"Too Asian"? We must defend diversity at all costs

By Dr. Shelly Chan

Concerned members of several university campuses are condemning an attack on diversity from an article entitled "'Too Asian'?" published in Maclean's magazine on Nov. 11.

Written by Stephanie Findlay and Nicolas Köhler, the article claims that too many Asian students—Asian Canadians and international students from Asia—are attending several top universities in Canada, making these institutions too competitive and lacking in fun for white students. As "strivers and high achievers," says the report, Asian students narrowly focus on studying and fail to participate in "social interaction." As a result, "balkanization" and "segregation" typify life on Canadian campuses that are "too Asian." In a cautionary tone, the writers say, "diversity has enriched these schools, but it has also put them at risk of being increasingly fractured along ethnic lines."

Within a few hours of its online appearance, the Maclean's article drew hundreds of comments on its website and the wider blogosphere. Bombarded by scathing criticisms, the magazine was forced to remove the article temporarily for re-editing, but the print version retains most of the original content. Student, faculty and community members have been organizing discussions and activities on campuses including the University of Toronto, the University of Waterloo, and the University of British Columbia, and right here at UVic. At my last check, the Facebook campaign to "talk back" to the article has garnered over 400 members within just days of its launch.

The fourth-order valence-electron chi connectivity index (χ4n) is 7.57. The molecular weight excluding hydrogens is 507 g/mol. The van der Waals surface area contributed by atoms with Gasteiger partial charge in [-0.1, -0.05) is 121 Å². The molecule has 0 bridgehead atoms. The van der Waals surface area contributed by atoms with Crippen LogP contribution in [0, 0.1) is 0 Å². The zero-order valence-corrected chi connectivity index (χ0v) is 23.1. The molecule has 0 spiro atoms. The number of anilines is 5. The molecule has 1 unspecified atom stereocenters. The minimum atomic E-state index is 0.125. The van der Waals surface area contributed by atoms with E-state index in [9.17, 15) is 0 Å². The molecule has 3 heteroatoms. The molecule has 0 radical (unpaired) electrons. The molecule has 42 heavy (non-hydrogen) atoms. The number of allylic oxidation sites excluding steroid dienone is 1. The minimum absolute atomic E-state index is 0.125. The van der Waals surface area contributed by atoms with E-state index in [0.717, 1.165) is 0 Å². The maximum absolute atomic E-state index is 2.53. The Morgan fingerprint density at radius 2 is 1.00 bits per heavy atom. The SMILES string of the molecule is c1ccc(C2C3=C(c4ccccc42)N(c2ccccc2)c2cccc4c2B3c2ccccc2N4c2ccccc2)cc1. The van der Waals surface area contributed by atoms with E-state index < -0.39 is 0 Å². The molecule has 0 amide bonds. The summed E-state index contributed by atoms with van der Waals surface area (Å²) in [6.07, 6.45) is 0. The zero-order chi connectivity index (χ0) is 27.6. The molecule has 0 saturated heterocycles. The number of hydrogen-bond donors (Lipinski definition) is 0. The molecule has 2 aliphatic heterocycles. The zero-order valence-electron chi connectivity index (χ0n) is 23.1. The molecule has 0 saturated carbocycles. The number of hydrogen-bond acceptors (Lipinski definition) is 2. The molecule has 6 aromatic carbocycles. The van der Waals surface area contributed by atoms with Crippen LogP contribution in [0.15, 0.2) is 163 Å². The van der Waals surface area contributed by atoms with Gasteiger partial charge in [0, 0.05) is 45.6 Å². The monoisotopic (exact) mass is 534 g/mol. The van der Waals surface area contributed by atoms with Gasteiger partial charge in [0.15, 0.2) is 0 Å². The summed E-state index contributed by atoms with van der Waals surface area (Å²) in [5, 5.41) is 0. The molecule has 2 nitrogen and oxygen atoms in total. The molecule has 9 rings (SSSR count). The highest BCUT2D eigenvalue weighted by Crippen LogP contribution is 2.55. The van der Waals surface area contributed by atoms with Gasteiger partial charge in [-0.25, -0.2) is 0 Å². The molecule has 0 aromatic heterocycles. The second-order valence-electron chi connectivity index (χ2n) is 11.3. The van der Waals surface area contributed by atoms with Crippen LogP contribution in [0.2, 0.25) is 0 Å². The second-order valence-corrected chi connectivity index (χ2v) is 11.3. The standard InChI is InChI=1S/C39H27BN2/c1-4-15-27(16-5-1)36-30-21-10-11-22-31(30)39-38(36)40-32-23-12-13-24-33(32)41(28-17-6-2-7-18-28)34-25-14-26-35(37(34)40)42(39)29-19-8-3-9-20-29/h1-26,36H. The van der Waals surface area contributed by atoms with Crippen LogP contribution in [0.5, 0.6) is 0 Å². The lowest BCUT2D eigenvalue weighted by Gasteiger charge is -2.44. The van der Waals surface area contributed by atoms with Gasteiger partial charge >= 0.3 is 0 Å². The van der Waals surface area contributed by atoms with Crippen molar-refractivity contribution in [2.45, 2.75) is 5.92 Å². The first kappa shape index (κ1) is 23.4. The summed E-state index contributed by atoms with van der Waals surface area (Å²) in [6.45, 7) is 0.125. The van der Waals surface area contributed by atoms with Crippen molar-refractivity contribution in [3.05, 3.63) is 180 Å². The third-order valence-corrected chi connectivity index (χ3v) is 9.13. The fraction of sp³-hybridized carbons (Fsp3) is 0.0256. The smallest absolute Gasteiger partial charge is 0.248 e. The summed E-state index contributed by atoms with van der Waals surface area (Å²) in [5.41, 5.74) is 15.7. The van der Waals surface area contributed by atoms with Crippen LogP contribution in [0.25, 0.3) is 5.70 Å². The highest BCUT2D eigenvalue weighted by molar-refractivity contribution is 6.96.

Many participating in the discussions condemn the "'Too Asian'?" article as unmistakably racist and sadly reminiscent of the W5 "Campus Giveaway" in 1979, in which Chinese Canadians were represented as "foreign students" occupying the rightful places of "real" (white) Canadians at the universities—a controversy that sparked a fierce community-wide struggle for equality. Thirty-one years later, participants are sickened that Asian Canadians and Asians from Asia got lumped together once again. Non-Asian students, including many of my own, share the disappointment of their peers. They reject the absurd assumption of the writers that alcohol and partying define their educational lives, and that Asian students are natural rivals in their minds.

Many others poke fun at the indefensible oversimplification of "Asians" as "academically focused" and "self-segregating" in relation to "whites." Even though university presidents have responded that their Asian students actively engage in extracurricular activities, thereby proving the theory of "segregation" groundless, some wonder why the writers still insist that the presidents, rather than they themselves, are "in a state of denial." In a sardonic spirit, two students at McGill University named their blog "Asians not studying" in response to the false stereotype that "Asians" cannot have fun.

These different voices have spoken in a powerful unity–diversity is the life of Canadian campuses. As Canadians, we have chosen to accept the challenges that come with differences. However, we fall short of confronting the enduring legacies of racism in our society. We have yet to learn how to approach differences without resorting to the fearful binary between "Asian" and "white," and between "us" and "them." Any attack on diversity as such is an attack on a common dream about education—that our universities should excel in many fields and embrace many Canadians new and old, First Nations peoples, as well as non-Canadians from any shore. The "'Too Asian'?" article is a sad indication of fear and ignorance about an imagined other. To keep forging ahead, we must defend diversity at all costs.

Dr. Shelly Chan is an assistant professor at the Department of Pacific and Asian Studies and a member of the Asian Canadian Working Group at UVic.

Editor's note: Views expressed in this Viewpoint are the author's and do not necessarily reflect those of The Ring or the University of Victoria. The online version of the Maclean's article, which has been retitled "The enrollment controversy," is available at http://www2.macleans.ca/2010/11/10/too-asian/

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